I also think there’s an element of his character where he’s achieved a level of fame quickly and didn’t ask for it and that’s quite interesting to explore. The idea of his heart being somewhere else but reckoning with the privilege granted to you by the way people look at you. The automatic kudos you’re given in a celeb obsessed culture. The shows plays with that a lot and one of the reasons Tom is drawn to Jessie is that sometimes she quite mercilessly cuts through all that. It’s these two quite goofy human beings trying to strike up something.

What’s Rose like and how was it working with her?

It was a joy. I’m excited for people to see this show – if they already know Rose’s work as a stand-up they’ll know she’s not just someone who writes gags but is a really gifted performer. And I was actually a Rose fan, I had been to her gigs before, and it was very uncool of me to admit I was a fan of hers before I was cast.

She’s a really good actress and that comes through. Sometimes when comedians create a vehicle it can be quite exposing, yes they can land a joke but playing a 3 dimensional human being is a very different thing. Annoyingly Rose is great at both!

My experience from having played characters in rom coms before is that it hinges on the writing and rapport that sparks. Although the audition process for this was in lockdown so my first unofficial screen test was on Zoom – we were reading scenes but I was making sure she was full screen, pinned. Then the next stage after that was in person but we had to maintain social distancing. So that was a weird way to work, meeting someone but not being able to get closer than 2 metres. Imagine how first dates would go if you weren’t allowed to go within two metres.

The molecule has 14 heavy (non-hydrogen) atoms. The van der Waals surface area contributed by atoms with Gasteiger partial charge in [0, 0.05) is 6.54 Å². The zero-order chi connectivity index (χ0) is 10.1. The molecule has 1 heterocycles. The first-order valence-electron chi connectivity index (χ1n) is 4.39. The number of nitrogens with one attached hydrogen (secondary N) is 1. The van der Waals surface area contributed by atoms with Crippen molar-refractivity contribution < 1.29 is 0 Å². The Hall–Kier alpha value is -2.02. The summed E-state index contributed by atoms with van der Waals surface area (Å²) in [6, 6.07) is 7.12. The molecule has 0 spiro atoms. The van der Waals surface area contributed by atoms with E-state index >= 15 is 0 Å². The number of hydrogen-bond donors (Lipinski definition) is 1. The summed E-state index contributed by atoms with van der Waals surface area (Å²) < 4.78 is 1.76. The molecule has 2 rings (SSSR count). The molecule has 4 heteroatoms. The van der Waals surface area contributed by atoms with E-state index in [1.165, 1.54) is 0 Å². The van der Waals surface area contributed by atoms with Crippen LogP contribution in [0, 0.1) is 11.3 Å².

But it’s very easy to play good writing, particularly when you’re trying to sell two people that are into each other.

Rose does that and also understands human beings can be lots of things at one time, so Tom can be comfortable with certain elements of this movie star lifestyle but is also someone who can be unsure and uncertain in some areas of his life. That felt very believable.

Is it important to you to play characters with different sides to them, exploring nuances of being a man?

The glib answer is if they don’t have that complexity they’re quite boring to play. Sometimes we all relish a really well done two dimensional bad guy, but I think in a genre like this the only way to evolve the story we tell and to connect with audiences who are so savvy and have exposure to so many different kinds of shows now, is to offer something that feels truthfully observed.

Separate to that there’s a reckoning with just how we talk to and about each other in the last year during Covid. The need and importance of checking in with each other. The question ‘how are you?’ means a different thing to what it did over a year ago because we’re more attuned to that fact people can get anxious or depressed. Or find elements of life that we maybe wouldn’t have scrutinised before the pandemic. It’s made people stop and realise what they want from their lives and also how patterns of behaviour that might have been ok before, might have to change.

Just going back to your question: we all contain multitudes, we all contain people who are funny, sad, sexy, miserable, and I think writing that understands that, not that you’re going to get a character to show all of that off, but it draws you in if a writer knows not the most obvious choice can make it more human and relatable.